March 27, 2017

Handling Pressure without Being Squeezed

Handling Pressure without Being Squeezed blog graphic

“When all kinds of trials and temptations crowd into your lives, my brothers, don’t resent them as intruders, but welcome them as friends! Realize that they come to test your faith and to produce in you the quality of endurance. But let the process go on until that endurance is fully developed, and you will find you have become men of mature character with the right sort of independence.” James 1:2-4 (Ph) 

Are you feeling squeezed by the pressures of life?  Deadlines and life’s demands, along with trials and temptations, create pressures that often crowd into our lives and test our faith. As much as I would like to avoid them, I’m learning that God uses pressure in my life in a positive and faith-building way if I will cooperate and trust Him in the process.

When the things we expected to happen don’t happen, we begin to feel the pressure to produce them ourselves or the pressure that, maybe, we missed God somewhere. James must have dealt with his share of pressures when he gave us this wise counsel.  It’s interesting how he encourages us to respond to the trials and temptations that crowd into our lives.  First of all he says,

“Don’t resent them as intruders, ….”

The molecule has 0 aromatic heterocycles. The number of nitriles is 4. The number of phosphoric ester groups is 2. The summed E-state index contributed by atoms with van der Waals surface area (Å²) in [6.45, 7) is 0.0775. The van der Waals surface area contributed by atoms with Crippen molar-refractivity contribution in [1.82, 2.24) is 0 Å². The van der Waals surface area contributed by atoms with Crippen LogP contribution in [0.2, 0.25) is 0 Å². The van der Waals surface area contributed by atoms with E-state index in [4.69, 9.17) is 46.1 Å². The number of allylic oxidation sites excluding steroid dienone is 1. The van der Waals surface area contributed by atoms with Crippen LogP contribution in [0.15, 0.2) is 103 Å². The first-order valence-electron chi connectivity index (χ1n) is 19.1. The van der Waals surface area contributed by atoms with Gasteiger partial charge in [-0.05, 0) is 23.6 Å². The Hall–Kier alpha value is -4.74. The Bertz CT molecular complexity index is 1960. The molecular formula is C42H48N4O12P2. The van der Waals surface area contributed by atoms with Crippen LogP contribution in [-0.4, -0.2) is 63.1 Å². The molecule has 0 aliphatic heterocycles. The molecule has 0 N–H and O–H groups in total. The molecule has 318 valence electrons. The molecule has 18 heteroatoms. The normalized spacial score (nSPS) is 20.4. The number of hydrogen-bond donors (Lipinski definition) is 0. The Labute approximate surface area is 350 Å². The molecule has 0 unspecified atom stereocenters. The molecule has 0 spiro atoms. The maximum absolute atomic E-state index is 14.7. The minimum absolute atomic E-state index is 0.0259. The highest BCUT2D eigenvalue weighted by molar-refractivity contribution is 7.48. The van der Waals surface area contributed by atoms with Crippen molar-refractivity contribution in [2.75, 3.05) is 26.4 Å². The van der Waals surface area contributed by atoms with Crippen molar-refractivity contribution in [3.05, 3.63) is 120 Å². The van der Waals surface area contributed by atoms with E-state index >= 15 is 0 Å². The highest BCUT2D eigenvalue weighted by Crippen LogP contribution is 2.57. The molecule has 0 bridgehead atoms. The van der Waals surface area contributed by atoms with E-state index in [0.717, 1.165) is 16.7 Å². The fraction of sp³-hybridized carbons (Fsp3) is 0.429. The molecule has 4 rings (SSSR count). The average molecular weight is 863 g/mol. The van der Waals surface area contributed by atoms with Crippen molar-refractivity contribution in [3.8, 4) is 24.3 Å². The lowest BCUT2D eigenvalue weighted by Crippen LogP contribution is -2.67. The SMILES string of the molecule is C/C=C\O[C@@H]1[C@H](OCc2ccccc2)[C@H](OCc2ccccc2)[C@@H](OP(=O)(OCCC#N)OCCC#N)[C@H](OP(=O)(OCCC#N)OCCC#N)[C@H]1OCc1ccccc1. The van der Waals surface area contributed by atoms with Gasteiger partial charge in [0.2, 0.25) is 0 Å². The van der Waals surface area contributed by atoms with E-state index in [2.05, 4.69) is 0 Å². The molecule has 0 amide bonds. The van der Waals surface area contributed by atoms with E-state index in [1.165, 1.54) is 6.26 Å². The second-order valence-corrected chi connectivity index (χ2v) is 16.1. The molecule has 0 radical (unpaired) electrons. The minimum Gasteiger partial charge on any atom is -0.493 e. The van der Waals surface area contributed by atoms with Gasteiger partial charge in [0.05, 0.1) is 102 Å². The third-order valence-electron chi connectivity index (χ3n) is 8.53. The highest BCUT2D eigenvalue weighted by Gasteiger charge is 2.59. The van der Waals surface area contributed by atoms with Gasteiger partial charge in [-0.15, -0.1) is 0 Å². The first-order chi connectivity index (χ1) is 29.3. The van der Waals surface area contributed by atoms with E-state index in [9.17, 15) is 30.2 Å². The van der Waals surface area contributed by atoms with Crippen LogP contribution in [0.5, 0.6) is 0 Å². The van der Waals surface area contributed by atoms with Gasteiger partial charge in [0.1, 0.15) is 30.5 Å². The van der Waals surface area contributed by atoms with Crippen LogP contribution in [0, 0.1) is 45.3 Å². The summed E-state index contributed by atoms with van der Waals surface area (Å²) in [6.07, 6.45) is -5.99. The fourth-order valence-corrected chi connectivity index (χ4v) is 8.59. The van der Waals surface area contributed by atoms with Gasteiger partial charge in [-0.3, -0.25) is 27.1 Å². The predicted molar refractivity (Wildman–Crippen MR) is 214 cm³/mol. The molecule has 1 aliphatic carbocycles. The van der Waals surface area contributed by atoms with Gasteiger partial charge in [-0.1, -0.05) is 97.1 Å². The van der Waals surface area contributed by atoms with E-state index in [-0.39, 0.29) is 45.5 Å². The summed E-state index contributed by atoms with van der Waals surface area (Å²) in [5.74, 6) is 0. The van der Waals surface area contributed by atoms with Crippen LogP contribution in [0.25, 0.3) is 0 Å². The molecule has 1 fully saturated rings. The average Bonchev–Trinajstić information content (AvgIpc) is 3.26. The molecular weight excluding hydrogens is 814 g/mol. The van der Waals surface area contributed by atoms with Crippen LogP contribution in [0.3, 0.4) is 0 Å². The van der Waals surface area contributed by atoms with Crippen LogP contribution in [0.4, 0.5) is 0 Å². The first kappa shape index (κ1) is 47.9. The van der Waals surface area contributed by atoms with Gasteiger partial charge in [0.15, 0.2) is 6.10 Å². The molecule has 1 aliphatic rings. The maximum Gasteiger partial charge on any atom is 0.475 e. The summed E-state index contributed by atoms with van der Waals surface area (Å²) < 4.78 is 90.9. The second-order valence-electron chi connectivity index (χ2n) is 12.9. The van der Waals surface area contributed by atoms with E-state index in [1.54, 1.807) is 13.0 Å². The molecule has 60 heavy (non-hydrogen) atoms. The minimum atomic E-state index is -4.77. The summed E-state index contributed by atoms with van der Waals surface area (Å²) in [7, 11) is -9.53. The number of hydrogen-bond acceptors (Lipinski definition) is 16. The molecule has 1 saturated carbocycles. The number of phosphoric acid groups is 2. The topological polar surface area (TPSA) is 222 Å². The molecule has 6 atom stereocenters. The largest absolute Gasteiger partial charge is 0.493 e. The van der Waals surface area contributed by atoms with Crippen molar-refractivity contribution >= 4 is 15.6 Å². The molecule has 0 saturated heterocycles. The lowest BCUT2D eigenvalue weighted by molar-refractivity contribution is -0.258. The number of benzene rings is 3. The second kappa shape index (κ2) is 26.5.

Resentment is a typical response.  Who wants them?  Pressures weigh us down and trigger some natural responses, depending on our personality.  I don’t know how you’re wired, but most of us respond to pressure negatively at first, kind of like the characters in Winnie the Pooh:

  • Piglet – the worrywart who is always fearful of what to do.
  • Eeyore – the pessimist who can only see how things won’t work out.
  • Rabbit – the control freak who tries to fix everyone and everything.
  • Tigger – the spontaneous, carefree soul who’s also an emotional roller coaster.
  • Pooh – the naïve optimist who is often oblivious to what is happening.

Which one are you most like?  Sometimes, I have a little of each of these responses depending on the pressure.  James offers a counterintuitive response to pressure though.  He says we should “welcome them as friends!”  Seriously?  I’m so glad he didn’t stop there.  How and why should we welcome pressures into our lives?  Here’s where it gets good:

“Realize (that’s perspective) that they come to test your faith and to produce in you a quality of endurance.”  

In other words, God designs the pressures in our lives to develop our faith, to make it stronger.  If we cooperate with the process, there is a spiritual benefit.  It’s called “maturity.”  It’s part of our development in God’s family as He shapes our character into the image of His Son. This won’t make the pressures go away, but it certainly gives us a better way to handle them.